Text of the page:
It takes time and effort to rebuild our lives after a significant loss. Jewish tradition allows us the time and space to fully mourn, then put away mourning for a return to life, all the while honoring the memory of the deceased.  Remember that if you have to deal with people who want you to “get over it” and get back to work or social obligations, Jewish mourning is a religious obligation as well as a psychologically healthy approach to dealing with loss.

If you are a mourner, may you be comforted among the mourners of Zion and Jerusalem.

Five Tips for Shivah Visits

Image: Couple receiving visitors bringing food. (Iakov Filimonov /Shutterstock)

Shivah (shee-VAH or SHIV-uh) is the Jewish period of deep mourning after the death of a parent, a spouse, a sibling, or a child. It begins immediately after the burial and continues for no more than seven days. It may pause for Shabbat (we do not officially mourn on Shabbat) or for certain holidays. When a person is “sitting shivah,” it is Jewish custom to visit them at the designated home as a way of providing comfort and support.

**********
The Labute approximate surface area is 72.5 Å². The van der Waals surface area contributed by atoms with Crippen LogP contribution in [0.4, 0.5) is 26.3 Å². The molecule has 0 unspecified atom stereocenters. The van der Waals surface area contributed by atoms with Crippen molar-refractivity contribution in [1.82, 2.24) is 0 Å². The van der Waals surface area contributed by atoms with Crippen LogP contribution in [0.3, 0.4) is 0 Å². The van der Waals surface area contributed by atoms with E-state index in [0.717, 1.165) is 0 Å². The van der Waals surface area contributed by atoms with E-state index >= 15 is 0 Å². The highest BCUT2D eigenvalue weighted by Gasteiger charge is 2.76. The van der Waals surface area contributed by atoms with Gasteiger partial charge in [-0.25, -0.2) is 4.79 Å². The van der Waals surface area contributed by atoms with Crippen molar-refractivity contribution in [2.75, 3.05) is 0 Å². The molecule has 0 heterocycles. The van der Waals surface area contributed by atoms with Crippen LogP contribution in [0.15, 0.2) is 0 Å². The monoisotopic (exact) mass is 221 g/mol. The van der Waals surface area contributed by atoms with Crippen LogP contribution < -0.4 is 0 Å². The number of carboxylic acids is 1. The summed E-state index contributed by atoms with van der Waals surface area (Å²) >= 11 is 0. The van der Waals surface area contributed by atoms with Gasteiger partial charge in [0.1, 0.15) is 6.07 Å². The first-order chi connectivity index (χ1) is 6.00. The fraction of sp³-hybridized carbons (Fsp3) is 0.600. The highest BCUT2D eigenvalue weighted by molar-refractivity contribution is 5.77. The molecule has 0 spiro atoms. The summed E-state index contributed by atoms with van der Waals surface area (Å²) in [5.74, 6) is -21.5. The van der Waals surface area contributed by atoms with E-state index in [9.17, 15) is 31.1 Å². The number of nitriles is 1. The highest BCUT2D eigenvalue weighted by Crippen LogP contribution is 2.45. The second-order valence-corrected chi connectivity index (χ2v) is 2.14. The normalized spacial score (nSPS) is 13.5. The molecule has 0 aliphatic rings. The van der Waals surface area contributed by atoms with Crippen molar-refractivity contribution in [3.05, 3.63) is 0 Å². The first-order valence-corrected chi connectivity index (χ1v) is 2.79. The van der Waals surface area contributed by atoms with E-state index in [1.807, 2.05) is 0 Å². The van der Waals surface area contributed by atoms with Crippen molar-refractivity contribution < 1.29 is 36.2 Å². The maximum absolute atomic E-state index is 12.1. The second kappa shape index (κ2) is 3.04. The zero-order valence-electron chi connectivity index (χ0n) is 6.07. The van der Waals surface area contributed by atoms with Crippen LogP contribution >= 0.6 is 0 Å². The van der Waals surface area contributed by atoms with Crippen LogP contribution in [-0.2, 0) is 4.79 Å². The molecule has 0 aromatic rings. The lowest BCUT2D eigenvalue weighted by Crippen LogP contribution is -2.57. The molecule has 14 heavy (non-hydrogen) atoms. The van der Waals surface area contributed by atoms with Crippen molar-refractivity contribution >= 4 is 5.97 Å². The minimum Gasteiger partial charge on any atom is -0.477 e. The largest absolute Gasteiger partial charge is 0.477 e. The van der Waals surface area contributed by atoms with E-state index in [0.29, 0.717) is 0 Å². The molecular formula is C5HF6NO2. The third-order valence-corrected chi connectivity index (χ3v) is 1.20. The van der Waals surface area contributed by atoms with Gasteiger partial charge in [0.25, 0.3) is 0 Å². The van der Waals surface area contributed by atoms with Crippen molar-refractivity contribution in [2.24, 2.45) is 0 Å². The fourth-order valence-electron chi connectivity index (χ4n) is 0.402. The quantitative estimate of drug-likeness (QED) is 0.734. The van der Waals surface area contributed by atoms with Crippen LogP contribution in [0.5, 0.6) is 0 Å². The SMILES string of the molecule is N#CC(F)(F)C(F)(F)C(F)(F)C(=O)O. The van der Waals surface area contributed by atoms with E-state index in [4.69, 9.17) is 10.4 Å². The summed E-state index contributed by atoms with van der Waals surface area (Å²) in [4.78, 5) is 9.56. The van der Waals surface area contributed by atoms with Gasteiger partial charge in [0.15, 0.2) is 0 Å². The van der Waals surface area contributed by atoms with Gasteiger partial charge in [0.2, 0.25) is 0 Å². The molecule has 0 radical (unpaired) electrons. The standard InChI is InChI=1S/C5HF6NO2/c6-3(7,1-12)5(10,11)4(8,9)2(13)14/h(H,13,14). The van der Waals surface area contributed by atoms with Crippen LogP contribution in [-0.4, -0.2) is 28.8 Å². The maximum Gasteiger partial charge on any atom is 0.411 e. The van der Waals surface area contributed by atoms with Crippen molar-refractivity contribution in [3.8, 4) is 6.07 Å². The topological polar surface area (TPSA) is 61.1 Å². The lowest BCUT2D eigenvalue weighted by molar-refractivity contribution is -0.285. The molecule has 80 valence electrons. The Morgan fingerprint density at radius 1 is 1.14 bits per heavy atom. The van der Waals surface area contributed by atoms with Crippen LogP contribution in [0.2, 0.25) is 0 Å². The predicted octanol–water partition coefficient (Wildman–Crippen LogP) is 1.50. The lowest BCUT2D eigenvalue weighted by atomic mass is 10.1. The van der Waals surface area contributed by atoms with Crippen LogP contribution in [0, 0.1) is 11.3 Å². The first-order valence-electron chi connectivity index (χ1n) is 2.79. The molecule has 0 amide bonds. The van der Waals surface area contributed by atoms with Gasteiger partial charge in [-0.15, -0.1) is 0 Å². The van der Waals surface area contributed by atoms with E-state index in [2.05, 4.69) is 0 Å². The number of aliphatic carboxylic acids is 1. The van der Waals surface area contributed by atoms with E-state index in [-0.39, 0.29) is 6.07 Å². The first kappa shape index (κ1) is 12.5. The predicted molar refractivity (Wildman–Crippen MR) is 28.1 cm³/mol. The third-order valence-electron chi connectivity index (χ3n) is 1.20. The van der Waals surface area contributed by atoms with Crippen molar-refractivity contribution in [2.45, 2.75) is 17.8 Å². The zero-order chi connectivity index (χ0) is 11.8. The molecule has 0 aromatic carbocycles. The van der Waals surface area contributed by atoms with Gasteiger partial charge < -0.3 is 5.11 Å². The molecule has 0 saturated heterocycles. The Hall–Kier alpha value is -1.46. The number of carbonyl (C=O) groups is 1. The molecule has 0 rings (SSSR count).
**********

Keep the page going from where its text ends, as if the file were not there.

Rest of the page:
It is a mitzvah (sacred duty) to visit a person during shivah. However, it is not like a regular social visit. The rules of shivah are set to provide the best support for the bereaved, and to help us in what is for some a challenging mitzvah.

1. Visit only at times when you are welcome. If the bereaved is part of your synagogue community, hours of shivah may be available from the temple office. Alternatively they may be put on a sign on the door of the house. They will certainly be announced at the end of the funeral.

2. Be helpful.  Bring prepared food to the shivah house, if you are able, but do not bring dishes that will have to be returned to you. If you visit the shivah house and see something that needs to be done (welcoming guests, simple cleaning, work in the kitchen) it is very helpful to do so. A mourner is not a host, and should not be expected to entertain in any way.